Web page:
Sunday, January 07, 2018
Migration is a common story throughout the world. Immigrants move from Poland to the United Kingdom, or India to Singapore, or the Philippines to Japan in search of better prospects. Rural migrants leave the indigence of farm life for the bustle of China's big cities. And in the U.S., people are always moving around the country as well as immigrating from overseas. My own parents moved from the Midwest to Texas. This constant churning serves a key function in the economy. Labor is reallocated from declining regions to growing ones, and from sunset industries to young and expanding ones. It's not just workers and industries who benefit -- the entire economy gains from more efficient patterns of development.
This is especially important in the U.S. right now, since smaller cities are in decline. With fewer Americans employed in agriculture or old-line manufacturing, and with the rise of knowledge work and global supply chains, it probably makes sense for the country to have fewer, larger cities. That change will require a lot of people moving.
But in recent years the great American tradition of migration is under threat. Workers in a wide variety of occupations are moving less than they used to.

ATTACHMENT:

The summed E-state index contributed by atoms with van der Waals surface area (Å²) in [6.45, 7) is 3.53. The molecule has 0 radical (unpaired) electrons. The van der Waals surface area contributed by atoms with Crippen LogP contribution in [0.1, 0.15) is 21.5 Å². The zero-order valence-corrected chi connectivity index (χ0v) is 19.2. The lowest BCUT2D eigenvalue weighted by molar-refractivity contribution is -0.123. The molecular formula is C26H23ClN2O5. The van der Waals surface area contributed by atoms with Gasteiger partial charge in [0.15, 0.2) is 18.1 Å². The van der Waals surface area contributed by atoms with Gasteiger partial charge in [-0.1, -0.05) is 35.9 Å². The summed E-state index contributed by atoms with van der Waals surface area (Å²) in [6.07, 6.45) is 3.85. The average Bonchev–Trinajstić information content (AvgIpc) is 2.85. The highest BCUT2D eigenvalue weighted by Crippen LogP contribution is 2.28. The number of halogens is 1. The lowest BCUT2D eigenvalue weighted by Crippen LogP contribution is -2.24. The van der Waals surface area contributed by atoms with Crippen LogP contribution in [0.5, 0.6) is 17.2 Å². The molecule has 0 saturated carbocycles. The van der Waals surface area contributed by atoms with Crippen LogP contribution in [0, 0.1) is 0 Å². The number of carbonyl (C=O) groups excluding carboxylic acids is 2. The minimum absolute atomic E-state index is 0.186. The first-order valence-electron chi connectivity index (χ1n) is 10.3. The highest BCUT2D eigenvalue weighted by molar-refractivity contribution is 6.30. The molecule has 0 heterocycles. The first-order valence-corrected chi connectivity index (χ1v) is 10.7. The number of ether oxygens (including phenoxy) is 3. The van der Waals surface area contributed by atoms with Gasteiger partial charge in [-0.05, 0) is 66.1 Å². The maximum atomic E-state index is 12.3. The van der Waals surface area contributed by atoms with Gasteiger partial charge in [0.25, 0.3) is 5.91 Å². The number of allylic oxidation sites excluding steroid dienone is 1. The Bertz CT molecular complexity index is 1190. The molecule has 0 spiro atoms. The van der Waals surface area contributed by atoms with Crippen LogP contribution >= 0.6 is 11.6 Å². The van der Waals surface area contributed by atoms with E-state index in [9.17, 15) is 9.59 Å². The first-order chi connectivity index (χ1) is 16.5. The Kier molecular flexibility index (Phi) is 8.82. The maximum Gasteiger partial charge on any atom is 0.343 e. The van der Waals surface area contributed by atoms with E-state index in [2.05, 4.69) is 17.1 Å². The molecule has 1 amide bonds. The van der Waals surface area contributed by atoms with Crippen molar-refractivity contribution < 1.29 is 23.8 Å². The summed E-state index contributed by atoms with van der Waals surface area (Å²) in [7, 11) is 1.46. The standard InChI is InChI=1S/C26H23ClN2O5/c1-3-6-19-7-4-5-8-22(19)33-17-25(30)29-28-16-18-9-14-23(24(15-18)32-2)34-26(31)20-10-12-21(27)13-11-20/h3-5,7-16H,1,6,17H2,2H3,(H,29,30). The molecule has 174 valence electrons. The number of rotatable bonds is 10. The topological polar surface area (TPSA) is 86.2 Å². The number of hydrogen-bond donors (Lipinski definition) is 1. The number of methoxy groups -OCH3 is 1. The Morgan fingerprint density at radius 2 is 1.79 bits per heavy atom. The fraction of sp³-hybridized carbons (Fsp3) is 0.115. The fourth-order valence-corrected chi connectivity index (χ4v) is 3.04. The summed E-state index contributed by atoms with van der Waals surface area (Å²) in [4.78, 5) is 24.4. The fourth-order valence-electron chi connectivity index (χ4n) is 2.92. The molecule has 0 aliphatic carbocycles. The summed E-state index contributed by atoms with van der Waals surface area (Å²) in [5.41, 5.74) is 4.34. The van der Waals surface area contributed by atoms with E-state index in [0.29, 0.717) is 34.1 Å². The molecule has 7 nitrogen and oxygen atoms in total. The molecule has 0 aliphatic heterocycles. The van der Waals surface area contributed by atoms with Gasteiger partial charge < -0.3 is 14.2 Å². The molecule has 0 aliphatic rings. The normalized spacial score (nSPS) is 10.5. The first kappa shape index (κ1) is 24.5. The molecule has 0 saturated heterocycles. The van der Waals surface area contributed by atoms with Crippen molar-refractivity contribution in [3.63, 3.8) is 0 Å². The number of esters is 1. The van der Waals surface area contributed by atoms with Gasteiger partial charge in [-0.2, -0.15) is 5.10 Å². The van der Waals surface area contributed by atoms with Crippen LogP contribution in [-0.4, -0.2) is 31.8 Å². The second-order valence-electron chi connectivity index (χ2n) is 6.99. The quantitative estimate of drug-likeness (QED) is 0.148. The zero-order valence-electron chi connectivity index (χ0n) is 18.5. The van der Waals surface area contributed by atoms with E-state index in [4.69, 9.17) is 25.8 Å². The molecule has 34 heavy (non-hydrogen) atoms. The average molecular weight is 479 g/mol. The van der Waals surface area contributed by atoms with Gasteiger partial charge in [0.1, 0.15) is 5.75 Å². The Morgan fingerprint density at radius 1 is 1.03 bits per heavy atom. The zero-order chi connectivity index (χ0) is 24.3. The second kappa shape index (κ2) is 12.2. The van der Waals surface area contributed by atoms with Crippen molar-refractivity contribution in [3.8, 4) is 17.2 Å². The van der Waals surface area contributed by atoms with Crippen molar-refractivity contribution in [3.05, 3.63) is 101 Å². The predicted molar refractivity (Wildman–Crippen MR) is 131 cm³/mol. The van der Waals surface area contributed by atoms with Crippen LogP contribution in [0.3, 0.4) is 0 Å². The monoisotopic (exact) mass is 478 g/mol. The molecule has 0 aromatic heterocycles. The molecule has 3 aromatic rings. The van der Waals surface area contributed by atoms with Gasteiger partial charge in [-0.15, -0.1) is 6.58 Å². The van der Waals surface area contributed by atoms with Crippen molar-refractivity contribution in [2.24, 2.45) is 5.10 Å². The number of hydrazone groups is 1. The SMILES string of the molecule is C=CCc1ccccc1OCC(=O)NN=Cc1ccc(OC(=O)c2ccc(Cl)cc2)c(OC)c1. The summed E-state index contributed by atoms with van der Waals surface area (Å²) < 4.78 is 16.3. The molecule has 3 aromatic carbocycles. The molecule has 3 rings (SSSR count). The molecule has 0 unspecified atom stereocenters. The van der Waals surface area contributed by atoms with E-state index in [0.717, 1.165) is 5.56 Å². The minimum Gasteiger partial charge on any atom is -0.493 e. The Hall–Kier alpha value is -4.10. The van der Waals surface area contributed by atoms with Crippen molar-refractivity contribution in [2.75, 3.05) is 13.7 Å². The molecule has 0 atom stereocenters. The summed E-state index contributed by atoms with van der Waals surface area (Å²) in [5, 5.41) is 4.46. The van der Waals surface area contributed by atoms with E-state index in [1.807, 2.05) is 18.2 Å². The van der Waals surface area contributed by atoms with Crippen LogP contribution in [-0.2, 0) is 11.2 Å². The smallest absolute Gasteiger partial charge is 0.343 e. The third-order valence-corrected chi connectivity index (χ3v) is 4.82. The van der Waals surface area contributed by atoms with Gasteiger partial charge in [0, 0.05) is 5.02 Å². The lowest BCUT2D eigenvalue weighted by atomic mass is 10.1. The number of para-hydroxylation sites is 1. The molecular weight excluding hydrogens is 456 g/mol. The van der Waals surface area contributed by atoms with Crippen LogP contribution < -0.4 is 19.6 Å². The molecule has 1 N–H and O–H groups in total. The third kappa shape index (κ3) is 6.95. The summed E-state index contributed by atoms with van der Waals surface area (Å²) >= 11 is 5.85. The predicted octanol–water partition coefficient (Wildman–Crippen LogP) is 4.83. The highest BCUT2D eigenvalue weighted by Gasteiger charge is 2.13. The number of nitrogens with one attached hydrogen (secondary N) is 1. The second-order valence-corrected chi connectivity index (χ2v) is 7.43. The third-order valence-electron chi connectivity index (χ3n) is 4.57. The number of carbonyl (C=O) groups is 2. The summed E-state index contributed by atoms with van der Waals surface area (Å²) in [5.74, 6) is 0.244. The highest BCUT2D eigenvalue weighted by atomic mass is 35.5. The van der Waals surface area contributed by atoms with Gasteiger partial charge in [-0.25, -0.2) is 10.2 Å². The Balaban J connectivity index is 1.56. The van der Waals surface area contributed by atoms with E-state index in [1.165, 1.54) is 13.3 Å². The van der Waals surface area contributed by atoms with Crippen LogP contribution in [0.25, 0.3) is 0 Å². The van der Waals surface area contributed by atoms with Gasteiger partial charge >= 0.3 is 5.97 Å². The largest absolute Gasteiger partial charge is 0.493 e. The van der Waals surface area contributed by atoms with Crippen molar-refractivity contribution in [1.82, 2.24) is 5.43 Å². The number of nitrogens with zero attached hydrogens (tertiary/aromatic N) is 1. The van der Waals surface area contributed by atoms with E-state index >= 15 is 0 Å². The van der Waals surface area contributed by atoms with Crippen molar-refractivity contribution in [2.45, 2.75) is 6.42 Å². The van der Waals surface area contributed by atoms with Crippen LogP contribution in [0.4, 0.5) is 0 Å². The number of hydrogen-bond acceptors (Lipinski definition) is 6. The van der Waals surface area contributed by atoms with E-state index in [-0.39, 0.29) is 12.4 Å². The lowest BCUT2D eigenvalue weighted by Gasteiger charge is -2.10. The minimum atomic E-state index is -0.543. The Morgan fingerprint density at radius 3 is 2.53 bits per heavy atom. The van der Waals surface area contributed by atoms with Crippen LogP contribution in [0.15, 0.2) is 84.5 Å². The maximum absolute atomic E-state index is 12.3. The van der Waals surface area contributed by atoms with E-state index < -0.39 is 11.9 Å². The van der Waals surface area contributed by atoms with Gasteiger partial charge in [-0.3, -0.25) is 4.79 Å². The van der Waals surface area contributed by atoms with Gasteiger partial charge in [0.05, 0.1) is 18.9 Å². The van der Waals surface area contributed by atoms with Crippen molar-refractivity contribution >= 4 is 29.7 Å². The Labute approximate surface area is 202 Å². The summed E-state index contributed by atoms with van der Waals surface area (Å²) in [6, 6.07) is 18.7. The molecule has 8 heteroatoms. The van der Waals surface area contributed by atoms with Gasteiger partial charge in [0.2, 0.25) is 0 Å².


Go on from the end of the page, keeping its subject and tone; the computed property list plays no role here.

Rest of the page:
It's interesting to debate the causes of low mobility, but in the end, the real question is whether helping people move will improve their economic situation. For years, economists have been evaluating -- or creating -- programs that give poor people vouchers to relocate. The results are somewhat encouraging.
The most prominent relocation experiment was the Moving to Opportunity program. In the 1990s, the Department of Housing and Urban Development gave randomly selected poor families from Baltimore, Boston, Chicago, Los Angeles and New York City housing vouchers that could be used to move to neighborhoods with lower levels of poverty. A decade and a half later, economists Raj Chetty, Nathaniel Hendren and Lawrence Katz evaluated the program, and found that it yielded strong benefits for younger children in terms of future income, education, and family stability. Other effects were more ambiguous -- the program didn't result in higher earnings for the adults who moved, though their mental health probably did improve.
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